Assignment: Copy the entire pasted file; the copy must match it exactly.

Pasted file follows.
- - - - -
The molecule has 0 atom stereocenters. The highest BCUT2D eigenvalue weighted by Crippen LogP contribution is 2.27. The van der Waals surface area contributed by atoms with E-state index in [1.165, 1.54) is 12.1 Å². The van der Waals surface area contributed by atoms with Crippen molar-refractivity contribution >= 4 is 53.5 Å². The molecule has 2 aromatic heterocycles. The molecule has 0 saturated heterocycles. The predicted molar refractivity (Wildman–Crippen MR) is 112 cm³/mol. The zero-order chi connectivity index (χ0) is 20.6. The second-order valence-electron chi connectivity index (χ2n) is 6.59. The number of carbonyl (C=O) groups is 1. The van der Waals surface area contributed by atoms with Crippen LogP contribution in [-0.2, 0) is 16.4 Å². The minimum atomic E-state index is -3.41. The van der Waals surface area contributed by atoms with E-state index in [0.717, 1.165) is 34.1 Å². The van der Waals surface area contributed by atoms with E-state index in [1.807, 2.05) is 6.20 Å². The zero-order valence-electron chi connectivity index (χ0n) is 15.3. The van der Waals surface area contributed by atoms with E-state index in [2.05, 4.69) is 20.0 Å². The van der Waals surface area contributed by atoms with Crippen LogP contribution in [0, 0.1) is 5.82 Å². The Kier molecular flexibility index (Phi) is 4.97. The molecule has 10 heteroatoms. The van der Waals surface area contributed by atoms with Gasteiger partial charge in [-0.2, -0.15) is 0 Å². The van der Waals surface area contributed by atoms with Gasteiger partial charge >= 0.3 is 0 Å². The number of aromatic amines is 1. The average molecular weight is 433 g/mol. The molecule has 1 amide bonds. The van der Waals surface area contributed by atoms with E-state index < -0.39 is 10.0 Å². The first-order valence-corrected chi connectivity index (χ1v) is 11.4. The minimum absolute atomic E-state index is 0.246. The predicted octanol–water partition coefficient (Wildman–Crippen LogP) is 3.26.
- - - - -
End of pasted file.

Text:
The molecule has 0 atom stereocenters. The highest BCUT2D eigenvalue weighted by Crippen LogP contribution is 2.27. The van der Waals surface area contributed by atoms with E-state index in [1.165, 1.54) is 12.1 Å². The van der Waals surface area contributed by atoms with Crippen molar-refractivity contribution >= 4 is 53.5 Å². The molecule has 2 aromatic heterocycles. The molecule has 0 saturated heterocycles. The predicted molar refractivity (Wildman–Crippen MR) is 112 cm³/mol. The zero-order chi connectivity index (χ0) is 20.6. The second-order valence-electron chi connectivity index (χ2n) is 6.59. The number of carbonyl (C=O) groups is 1. The van der Waals surface area contributed by atoms with Crippen LogP contribution in [-0.2, 0) is 16.4 Å². The minimum atomic E-state index is -3.41. The van der Waals surface area contributed by atoms with E-state index in [0.717, 1.165) is 34.1 Å². The van der Waals surface area contributed by atoms with E-state index in [1.807, 2.05) is 6.20 Å². The zero-order valence-electron chi connectivity index (χ0n) is 15.3. The van der Waals surface area contributed by atoms with E-state index in [2.05, 4.69) is 20.0 Å². The van der Waals surface area contributed by atoms with Crippen LogP contribution in [0, 0.1) is 5.82 Å². The Kier molecular flexibility index (Phi) is 4.97. The molecule has 10 heteroatoms. The van der Waals surface area contributed by atoms with Gasteiger partial charge in [-0.2, -0.15) is 0 Å². The van der Waals surface area contributed by atoms with Gasteiger partial charge >= 0.3 is 0 Å². The number of aromatic amines is 1. The average molecular weight is 433 g/mol. The molecule has 1 amide bonds. The van der Waals surface area contributed by atoms with E-state index < -0.39 is 10.0 Å². The first-order valence-corrected chi connectivity index (χ1v) is 11.4. The minimum absolute atomic E-state index is 0.246. The predicted octanol–water partition coefficient (Wildman–Crippen LogP) is 3.26.